Russia, which denies planning an invasion after massing troops near Ukraine, has been under Western sanctions since its 2014 annexation of Crimea from Ukraine.
More punitive measures were added after a former Russian spy was poisoned in Britain in 2018 - Russia denied any involvement - and following an investigation into allegations, denied by Moscow, of Russian meddling in the 2016 U.S. presidential election won by Donald Trump.
Here are some ways further sanctions could target Russia:
The White House has told the U.S. chip industry to be ready for new restrictions on exports to Russia https://www.reuters.com/business/white-house-tells-chip-industry-be-ready-potential-russia-export-curbs-2022-01-19 if Moscow attacks Ukraine, including potentially blocking Russia's access to global electronics supplies.
Similar measures were deployed during the Cold War, when technology sanctions kept the Soviet Union technologically backward and crimped economic growth.
Sanctioning individuals via asset freezes and travel bans is a commonly used tool. The United States, the European Union and Britain already have sanctions in place against a number of Russian individuals.
A bill unveiled by U.S. Senate Democrats foresees sweeping sanctions on top Russian government and military officials, including Putin, and President Joe Biden has said he would be ready to consider personal sanctions on the Russian president.
Moscow has said any move to impose sanctions on Putin himself would not harm the Russian president personally but would prove "politically destructive".
Some smaller Russian state-owned banks are already under sanctions. Washington imposed curbs on Bank Rossiya https://www.reuters.com/article/us-usa-sanctions-russia-idUSKBN1492AH in 2014 for its close ties to Kremlin officials.
Options now would include toughening the existing, relatively narrow sanctions against state banks or widening the list of financial institutions subject to curbs, possibly to include private banks.
Russia's large banks are deeply integrated into the global financial system, meaning sanctions could be felt far beyond its borders. Data from the Bank of International Settlements (BIS) shows that European lenders https://www.reuters.com/markets/europe/how-russian-ukraine-conflict-might-hit-global-markets-2022-01-25 hold the lion's share of the nearly $30 billion in foreign banks' exposure to Russia.
Sanctions could be imposed on smaller and specialised banks but would be likely to have less impact on Russia's economy.
Washington could also target the state-backed Russian Direct Investment Fund.
ENERGY CORPORATES & NORD STREAM 2
The United States and the EU https://www.reuters.com/article/uk-ukraine-crisis-eu-sanctions-idUKKBN0H02B420140905 already have sanctions in place on Russia's energy and defence sectors, with state-owned gas company Gazprom, its oil arm Gazpromneft and oil producers Lukoil, Rosneft and Surgutneftegaz facing various types of curbs on exports/imports and debt-raising.
Sanctions could be widened and deepened, with one possible option being to prevent companies settling in U.S. dollars.
Europe's dependence on Russian energy supplies weakens the West's hand when considering sanctions in this sector. Berlin has signalled it might be ready to take punitive measures over Nord Stream 2 https://www.reuters.com/world/europe/germany-signals-it-could-halt-gas-pipeline-if-russia-invades-ukraine-2022-01-18, a recently completed pipeline from Russia to Germany that is yet to win regulatory approval.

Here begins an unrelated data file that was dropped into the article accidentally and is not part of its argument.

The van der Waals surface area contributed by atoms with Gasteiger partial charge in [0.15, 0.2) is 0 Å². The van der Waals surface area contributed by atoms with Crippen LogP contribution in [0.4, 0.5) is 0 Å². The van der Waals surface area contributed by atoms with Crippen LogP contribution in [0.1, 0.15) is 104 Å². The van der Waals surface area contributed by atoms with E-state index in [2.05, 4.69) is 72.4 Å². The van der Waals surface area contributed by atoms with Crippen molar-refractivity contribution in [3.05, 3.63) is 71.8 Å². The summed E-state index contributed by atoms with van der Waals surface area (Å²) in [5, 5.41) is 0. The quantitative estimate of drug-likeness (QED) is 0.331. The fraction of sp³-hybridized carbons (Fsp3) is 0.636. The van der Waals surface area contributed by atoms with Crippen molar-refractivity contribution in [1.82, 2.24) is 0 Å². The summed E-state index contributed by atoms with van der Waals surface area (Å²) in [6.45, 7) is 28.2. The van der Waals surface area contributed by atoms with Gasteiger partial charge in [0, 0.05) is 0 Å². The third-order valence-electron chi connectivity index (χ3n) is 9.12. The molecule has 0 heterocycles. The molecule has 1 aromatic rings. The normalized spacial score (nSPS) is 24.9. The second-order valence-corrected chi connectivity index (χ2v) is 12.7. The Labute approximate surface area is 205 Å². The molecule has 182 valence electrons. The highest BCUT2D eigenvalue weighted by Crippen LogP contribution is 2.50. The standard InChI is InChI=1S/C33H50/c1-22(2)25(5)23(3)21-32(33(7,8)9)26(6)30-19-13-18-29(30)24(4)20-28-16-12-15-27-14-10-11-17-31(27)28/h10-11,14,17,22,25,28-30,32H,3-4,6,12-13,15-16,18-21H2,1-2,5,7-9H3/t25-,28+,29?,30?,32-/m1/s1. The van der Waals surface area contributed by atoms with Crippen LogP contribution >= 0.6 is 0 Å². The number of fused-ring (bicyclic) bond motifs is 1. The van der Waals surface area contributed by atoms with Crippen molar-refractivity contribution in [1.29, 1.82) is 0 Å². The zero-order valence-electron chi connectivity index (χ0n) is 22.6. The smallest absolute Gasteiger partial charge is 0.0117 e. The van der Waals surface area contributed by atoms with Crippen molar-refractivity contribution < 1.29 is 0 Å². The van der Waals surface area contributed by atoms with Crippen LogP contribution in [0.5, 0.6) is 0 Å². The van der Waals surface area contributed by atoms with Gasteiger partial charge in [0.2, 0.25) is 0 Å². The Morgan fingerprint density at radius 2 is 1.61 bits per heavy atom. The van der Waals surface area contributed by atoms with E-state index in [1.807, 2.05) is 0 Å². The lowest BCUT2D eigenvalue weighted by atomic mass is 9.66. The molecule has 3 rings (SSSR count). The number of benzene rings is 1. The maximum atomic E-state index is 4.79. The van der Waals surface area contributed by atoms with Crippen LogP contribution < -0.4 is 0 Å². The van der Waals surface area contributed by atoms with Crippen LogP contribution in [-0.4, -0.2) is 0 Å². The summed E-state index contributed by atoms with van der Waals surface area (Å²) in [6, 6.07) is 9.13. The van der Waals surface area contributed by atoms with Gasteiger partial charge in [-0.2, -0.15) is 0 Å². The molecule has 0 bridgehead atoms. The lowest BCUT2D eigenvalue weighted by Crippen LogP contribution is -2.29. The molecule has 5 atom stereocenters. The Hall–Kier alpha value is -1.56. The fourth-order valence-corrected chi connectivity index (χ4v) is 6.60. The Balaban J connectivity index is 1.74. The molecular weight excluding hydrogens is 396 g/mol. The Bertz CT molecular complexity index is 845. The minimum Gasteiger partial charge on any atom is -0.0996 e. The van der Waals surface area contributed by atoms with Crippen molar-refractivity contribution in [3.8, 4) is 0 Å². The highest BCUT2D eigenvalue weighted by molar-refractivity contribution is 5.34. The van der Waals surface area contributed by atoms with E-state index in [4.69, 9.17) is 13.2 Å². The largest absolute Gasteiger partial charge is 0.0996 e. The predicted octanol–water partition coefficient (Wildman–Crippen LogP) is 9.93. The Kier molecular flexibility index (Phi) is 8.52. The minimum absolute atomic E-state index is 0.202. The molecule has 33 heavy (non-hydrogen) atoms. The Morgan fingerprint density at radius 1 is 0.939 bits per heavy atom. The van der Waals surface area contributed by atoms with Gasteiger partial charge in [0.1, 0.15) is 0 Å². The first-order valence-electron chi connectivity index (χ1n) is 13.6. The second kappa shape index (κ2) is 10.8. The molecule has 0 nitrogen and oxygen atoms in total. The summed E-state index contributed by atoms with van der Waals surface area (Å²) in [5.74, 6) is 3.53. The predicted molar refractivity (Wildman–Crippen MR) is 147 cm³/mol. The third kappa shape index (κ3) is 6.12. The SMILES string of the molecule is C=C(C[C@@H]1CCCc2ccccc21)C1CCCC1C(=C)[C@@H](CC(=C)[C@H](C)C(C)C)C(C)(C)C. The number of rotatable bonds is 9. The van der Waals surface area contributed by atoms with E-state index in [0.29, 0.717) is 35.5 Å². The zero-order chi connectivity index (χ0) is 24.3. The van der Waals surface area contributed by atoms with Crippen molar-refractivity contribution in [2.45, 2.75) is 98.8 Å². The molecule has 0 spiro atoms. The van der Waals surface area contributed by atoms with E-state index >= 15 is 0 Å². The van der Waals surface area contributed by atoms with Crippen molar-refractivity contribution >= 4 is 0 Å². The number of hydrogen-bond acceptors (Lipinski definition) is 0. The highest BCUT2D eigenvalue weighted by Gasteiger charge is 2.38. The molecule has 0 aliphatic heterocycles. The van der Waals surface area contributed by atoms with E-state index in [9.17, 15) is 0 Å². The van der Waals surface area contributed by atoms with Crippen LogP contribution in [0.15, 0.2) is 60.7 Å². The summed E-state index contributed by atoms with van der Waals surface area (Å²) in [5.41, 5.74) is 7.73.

SWITCHING OFF SWIFT
One of the harshest measures would be to disconnect the Russian financial system from SWIFT, which handles international financial transfers and is used by more than 11,000 financial institutions in over 200 countries.
In 2012, SWIFT disconnected Iranian banks as international sanctions tightened https://www.reuters.com/article/usa-iran-sanctions-swift-idUSFWN1XK0YW against Tehran over its nuclear programme. Iran lost half its oil export revenues and 30% of foreign trade, the Carnegie Moscow Center think tank said.
Among Western countries, the United States and Germany would stand to lose the most from such a move, as their banks are the most frequent SWIFT users with Russian banks, said Maria Shagina at the Carnegie Moscow Center.
Calls to cut Russia's SWIFT access were mooted in 2014 when Moscow annexed Crimea, prompting Moscow to develop an alternative messaging system, SPFS.
The number of messages sent via SPFS was about one-fifth of Russian internal traffic in 2020, according to the central bank, which aims to increase this to 30% in 2023. However, SPFS has struggled to establish itself in international transactions.
Access to Russian bonds has become increasingly restricted and sanctions could be tightened further, with a ban on secondary market trading of both new Eurobond and new Russian rouble bonds known as OFZs floated as an option.
In April 2021, Biden barred U.S. investors from buying new Russian rouble bonds https://www.reuters.com/business/finance/exclusive-biden-bar-us-banks-issuing-russian-sovereign-debt-2021-04-15 over the accusations of election meddling.
Sanctions imposed in 2015 made future Russian dollar debt ineligible for many investors and key indexes. Those measures have cut Russia's external debt by 33% since early 2014 -- from $733 billion to $489 billion in the third quarter of 2021. Lower debt improves a country's balance sheet on the surface, but deprives it of financing sources that could contribute to economic growth and development.
(Reporting by Karin Strohecker in London and Andrey Ostroukh in Moscow; Editing by Timothy Heritage)
By Karin Strohecker